A’s fans will be thrilled if Noda turns out to be as good as either Canha or Moss, each of whom were instrumental in runs of success in Oakland. In 2023, Opening Day comes on Noda’s 27th birthday but don’t be fooled by his age. Noda was arguably ready in 2021 when he hit .250/.383/.521 at AA but was never promoted, and he was ready in 2022 when he mashed .259/.395/.474 in AAA.
It’s not like the Dodgers don’t think Noda is any good. They just happen to have Freddie Freeman starring at 1B and under contract through 2027. So they exposed Noda to the Rule 5 draft and their loss could be Oakland’s gain. (Side note: you know how the A’s were hosed in the draft lottery? They still got to pick 2nd in the rule 5 draft and it may pay off in spades.)
Just because he wasn’t linked to Matt Olson, Frankie Montas or Sean Murphy, just because he isn’t a household name, doesn’t mean he won’t be really good. He’s another guy I’m excited to see as the A’s try to develop their next “contending heart of the order”.
Tyler Soderstrom/Zack Gelof
For all the deals they have made over the last 12 months, a lot of the A’s success with the rebuild will sit on the shoulders of two key draftees, Soderstrom and Gelof.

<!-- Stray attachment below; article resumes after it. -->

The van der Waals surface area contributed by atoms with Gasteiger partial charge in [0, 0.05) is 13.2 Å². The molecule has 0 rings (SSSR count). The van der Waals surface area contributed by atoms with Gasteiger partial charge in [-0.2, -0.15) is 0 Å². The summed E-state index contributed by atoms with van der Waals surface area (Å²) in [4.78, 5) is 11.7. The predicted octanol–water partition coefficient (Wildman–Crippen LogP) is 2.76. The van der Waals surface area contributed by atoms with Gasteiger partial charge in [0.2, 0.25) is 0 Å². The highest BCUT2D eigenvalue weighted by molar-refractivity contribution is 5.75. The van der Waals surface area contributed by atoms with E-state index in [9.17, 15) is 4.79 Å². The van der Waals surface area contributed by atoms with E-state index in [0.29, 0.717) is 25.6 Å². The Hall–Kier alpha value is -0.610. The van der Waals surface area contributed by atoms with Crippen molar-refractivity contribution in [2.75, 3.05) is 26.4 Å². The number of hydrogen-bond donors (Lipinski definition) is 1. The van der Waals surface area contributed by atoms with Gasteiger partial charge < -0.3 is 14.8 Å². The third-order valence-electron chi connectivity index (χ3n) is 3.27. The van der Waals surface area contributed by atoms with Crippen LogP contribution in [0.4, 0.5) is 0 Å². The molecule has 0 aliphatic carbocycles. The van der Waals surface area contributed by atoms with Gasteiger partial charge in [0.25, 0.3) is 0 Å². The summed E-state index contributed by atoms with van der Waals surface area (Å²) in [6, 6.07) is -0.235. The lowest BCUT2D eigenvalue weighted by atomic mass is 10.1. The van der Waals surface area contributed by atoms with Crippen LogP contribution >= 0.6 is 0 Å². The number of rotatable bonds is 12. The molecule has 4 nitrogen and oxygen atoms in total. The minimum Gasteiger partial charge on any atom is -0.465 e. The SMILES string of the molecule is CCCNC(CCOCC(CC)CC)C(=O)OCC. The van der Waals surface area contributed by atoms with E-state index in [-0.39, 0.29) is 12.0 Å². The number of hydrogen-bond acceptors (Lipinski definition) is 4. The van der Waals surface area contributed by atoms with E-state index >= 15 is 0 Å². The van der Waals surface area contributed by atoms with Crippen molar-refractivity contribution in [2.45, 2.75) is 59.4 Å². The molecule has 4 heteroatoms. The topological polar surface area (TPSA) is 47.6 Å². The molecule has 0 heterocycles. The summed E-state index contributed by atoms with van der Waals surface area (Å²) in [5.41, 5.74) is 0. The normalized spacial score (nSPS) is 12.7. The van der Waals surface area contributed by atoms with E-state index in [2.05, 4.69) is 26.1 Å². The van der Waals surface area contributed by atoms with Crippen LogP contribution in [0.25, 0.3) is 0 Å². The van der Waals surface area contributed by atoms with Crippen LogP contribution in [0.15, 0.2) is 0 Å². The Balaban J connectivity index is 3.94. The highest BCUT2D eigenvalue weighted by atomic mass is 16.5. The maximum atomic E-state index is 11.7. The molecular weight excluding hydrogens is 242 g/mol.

Each may be better than they seem on paper because it’s easy to forget that Soderstrom is coming off of just his age 20 season, and Gelof was drafted in 2021. It means Soderstrom has been very young for his leagues and Gelof has gotten just 132 professional games under his belt.
Both have a chance to arrive in Oakland sometime in 2023 and both have a shot at being legitimate impact players. Soderstrom can really hit, with easy power to all fields, and while his BB rates have come under some scrutiny perhaps concerns have been a bit overblown. After all his BB rate was a solid 10.6% in A ball at the age of 19. Then 7.8% in A+ at age 20 followed by 6.8% upon promotion to AA.
Certainly, “patience” would be a good focus for Soderstrom at AAA in order to complete the rounding of his game, but from all reports this guy can flat out mash and it’s been a while since the A’s have had a prospect who fit that narrative.